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It can be hard to confront our unconscious biases. Here’s why.

When discussing strategies to end discrimination, in the workplace and beyond, there is often a focus on blatant forms of racist, sexist, ableist, and other types of offensive language and behavior.

But what about actions that are harder to identify?

According to the Kirwan Institute for the Study of Race and Ethnicity, unconscious bias or implicit bias, as it is sometimes called, is a set of “attitudes or stereotypes that affect our understanding, actions, and decisions” without us even realizing it.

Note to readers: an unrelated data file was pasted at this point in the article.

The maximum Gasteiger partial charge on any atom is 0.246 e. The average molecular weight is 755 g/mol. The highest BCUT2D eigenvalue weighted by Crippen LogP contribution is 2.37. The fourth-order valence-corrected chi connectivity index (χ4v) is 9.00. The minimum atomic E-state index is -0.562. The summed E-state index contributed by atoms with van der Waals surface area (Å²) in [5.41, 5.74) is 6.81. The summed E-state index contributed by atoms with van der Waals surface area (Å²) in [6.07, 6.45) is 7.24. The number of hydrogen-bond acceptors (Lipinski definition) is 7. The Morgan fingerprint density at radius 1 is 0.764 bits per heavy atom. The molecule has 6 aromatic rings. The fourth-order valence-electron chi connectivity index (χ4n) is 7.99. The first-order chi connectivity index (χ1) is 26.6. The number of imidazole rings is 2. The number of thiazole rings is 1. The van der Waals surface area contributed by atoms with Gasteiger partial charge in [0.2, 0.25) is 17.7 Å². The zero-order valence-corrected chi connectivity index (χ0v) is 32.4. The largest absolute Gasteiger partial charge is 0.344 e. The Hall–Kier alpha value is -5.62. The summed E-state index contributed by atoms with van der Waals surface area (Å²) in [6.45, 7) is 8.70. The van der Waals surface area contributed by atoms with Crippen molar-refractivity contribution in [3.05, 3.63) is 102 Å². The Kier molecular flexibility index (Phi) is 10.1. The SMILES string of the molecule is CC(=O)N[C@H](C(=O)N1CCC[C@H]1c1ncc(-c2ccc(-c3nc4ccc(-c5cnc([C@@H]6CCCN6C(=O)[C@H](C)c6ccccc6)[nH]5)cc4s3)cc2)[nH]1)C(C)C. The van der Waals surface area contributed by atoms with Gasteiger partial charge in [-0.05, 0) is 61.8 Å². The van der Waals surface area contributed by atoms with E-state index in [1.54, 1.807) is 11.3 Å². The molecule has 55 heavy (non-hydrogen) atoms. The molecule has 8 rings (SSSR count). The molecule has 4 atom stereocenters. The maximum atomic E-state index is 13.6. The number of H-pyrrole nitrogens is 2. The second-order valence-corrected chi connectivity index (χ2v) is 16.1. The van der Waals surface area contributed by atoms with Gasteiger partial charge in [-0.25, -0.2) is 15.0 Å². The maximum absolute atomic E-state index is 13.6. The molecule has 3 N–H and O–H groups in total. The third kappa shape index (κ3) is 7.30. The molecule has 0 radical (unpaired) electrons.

The concept has gained more attention in recent years as researchers and advocates are finding that discrimination, from job to college applications, are impacted by factors people may not be aware of.

This week’s Divided States of Women talks to two experts, Vernā Myers and Dr. Corey Williams, about why it is so hard to confront our unconscious biases, why we absolutely have to and some tips to identify these behaviors in our own lives.